Title: Contract of Defiance
Author: Tammy Salyer
Published: August, 2014
When all other options run out, never let go of your gun. In a few hundred years, the Algol system becomes humanity’s new home. The question is: Is it a better one? When a crew of arms smugglers botches their latest job, Corps-deserter and crewmember, Aly Erikson, is separated from her brother, the only person she can trust, and left behind to fight for her life. In the aftermath, as she tries to piece together what happened, a crew of roughneck settlers pressgang her into a dangerous mission in the heart of Corps territory. Time is running out to get back everything she’s lost: her crew, her brother, her options. But no one is taking her gun.
Characterization and badassery
If you want a female protagonist who’s happy to shoot first and ask questions later, that’s Aly Erikson. She’s a character with a hero complex who has morality and loyalty, but has been pushed by the vagaries of the universe into a life of brutality. She’s tough, smart (sometimes a little too smart, more on that later), and as closed off as Bruce Willis in…well, just about everything Bruce Willis has ever been in.
I love to see very fleshed out characters who are fully developed personas, but I didn’t quite get that here. Because Aly is so closed off, I don’t get a tremendous sense of who she is, underneath all the loyalty and bang-bang. Likewise for the other characters—the author created a lot of stuff to really explore, but there’s so much action that we don’t get those quieter moments where we really get to know the characters. Near the end, some of them start to flesh out more, which is promising. Perhaps that will continue into the next book in the series.
Plot and pacing
This book is a running firefight, almost beginning to end. Lots of action, of the good variety. The plot is fairly simplistic, though it has some tendrils that reach out and exist as opportunities for a great deal of development.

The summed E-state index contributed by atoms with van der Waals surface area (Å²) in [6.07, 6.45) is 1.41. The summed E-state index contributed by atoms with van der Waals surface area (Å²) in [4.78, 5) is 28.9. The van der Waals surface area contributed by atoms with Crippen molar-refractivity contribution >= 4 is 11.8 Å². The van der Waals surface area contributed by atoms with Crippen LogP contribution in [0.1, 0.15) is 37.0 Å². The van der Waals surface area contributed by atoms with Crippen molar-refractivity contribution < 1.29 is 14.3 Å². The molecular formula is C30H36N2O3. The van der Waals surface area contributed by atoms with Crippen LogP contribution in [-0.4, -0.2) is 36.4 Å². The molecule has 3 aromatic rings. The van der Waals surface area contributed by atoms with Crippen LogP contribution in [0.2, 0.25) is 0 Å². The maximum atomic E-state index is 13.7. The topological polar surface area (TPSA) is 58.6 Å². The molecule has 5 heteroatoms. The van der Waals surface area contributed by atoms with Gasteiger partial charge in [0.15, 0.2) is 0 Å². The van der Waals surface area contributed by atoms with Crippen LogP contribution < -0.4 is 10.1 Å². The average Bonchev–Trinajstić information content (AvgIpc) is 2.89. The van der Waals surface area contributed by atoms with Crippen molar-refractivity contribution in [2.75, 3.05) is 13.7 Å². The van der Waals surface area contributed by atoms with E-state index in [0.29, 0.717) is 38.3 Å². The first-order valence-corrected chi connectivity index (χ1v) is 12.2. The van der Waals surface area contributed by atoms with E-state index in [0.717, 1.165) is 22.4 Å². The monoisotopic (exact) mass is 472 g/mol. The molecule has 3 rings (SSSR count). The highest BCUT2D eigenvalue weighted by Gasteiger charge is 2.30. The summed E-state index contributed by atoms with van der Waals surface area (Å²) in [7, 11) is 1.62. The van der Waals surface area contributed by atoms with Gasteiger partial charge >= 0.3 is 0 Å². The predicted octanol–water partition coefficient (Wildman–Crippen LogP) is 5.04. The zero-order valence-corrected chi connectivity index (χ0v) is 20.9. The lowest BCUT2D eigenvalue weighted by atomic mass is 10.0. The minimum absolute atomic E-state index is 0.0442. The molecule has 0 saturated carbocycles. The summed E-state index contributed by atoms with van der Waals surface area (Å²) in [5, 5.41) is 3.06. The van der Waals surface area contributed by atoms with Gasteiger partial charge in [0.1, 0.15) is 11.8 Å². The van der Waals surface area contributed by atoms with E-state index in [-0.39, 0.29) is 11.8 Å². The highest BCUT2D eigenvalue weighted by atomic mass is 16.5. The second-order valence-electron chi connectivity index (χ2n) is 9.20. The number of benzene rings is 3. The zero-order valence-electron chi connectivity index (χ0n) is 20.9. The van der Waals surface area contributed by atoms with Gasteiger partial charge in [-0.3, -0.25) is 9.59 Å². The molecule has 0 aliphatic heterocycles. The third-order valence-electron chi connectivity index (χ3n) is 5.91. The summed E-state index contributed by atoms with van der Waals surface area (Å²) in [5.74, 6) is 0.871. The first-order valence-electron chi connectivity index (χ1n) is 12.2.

I felt like the pacing bogged down in places due to a lot of detail into weaponry, equipment, medical procedures, and viral epidemiology. While glimpses of those tech details can create a great sense of immediacy and an understanding of the worldbuild, I felt like Aly (a hardcore military jarhead sort) wouldn’t know so much about the history of a virus or the specifics of cybernetic medicine, and it felt a little off-kilter to me. But then I’m a light-on-the-technobabble, heavy-on-the-character-development sort. If you’re the other way around, then this is a goldmine. It’s all about preferences, which is exactly what makes reviews so subjective.
Fortunately, there IS a sense of completion at the end of this story. Although the door is left wide open for the next books in the series, there isn’t that “wait, what??” cliffhanger pseudo-ending that drives me crazy. Nope, when I got done with this book, I felt like I’d read a complete book. Which is just how I like it.
Prose and editing
A solid job. It has some minor typos, nothing too distracting. I did notice a persistent use of “I” as the object of a sentence when it should have been “me.” For example, “…having given David and I up for dead days ago.” That kind of thing sticks out to me.
A couple of lighter moments, mostly Desto’s doing, but mostly Aly is a tortured, grim sort of person.
So much potential here! This could easily have been a 4 or 5 star for me, if I’d just gotten that person-to-person interaction I love to see, so I could get into the heads of these characters to really get to know them. The worldbuild here is interesting, and there’s a lot to pull from, so I hope that will happen in future books of the series.